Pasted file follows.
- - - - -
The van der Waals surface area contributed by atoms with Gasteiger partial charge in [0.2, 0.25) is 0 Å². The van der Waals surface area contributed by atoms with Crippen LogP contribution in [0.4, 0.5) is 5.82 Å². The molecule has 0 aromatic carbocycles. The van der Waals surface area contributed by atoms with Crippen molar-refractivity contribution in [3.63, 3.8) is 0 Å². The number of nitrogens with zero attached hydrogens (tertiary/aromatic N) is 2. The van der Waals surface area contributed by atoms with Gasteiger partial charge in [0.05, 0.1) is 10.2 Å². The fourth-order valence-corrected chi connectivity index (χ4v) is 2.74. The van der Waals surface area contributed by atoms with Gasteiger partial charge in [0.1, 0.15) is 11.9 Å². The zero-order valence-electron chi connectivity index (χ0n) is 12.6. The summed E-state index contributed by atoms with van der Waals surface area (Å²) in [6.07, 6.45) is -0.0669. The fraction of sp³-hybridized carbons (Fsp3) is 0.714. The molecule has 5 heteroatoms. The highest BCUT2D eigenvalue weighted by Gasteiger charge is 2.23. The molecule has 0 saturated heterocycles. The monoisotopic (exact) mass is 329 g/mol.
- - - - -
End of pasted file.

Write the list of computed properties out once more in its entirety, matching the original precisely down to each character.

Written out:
The van der Waals surface area contributed by atoms with Gasteiger partial charge in [0.2, 0.25) is 0 Å². The van der Waals surface area contributed by atoms with Crippen LogP contribution in [0.4, 0.5) is 5.82 Å². The molecule has 0 aromatic carbocycles. The van der Waals surface area contributed by atoms with Crippen molar-refractivity contribution in [3.63, 3.8) is 0 Å². The number of nitrogens with zero attached hydrogens (tertiary/aromatic N) is 2. The van der Waals surface area contributed by atoms with Gasteiger partial charge in [0.05, 0.1) is 10.2 Å². The fourth-order valence-corrected chi connectivity index (χ4v) is 2.74. The van der Waals surface area contributed by atoms with Gasteiger partial charge in [0.1, 0.15) is 11.9 Å². The zero-order valence-electron chi connectivity index (χ0n) is 12.6. The summed E-state index contributed by atoms with van der Waals surface area (Å²) in [6.07, 6.45) is -0.0669. The fraction of sp³-hybridized carbons (Fsp3) is 0.714. The molecule has 5 heteroatoms. The highest BCUT2D eigenvalue weighted by Gasteiger charge is 2.23. The molecule has 0 saturated heterocycles. The monoisotopic (exact) mass is 329 g/mol.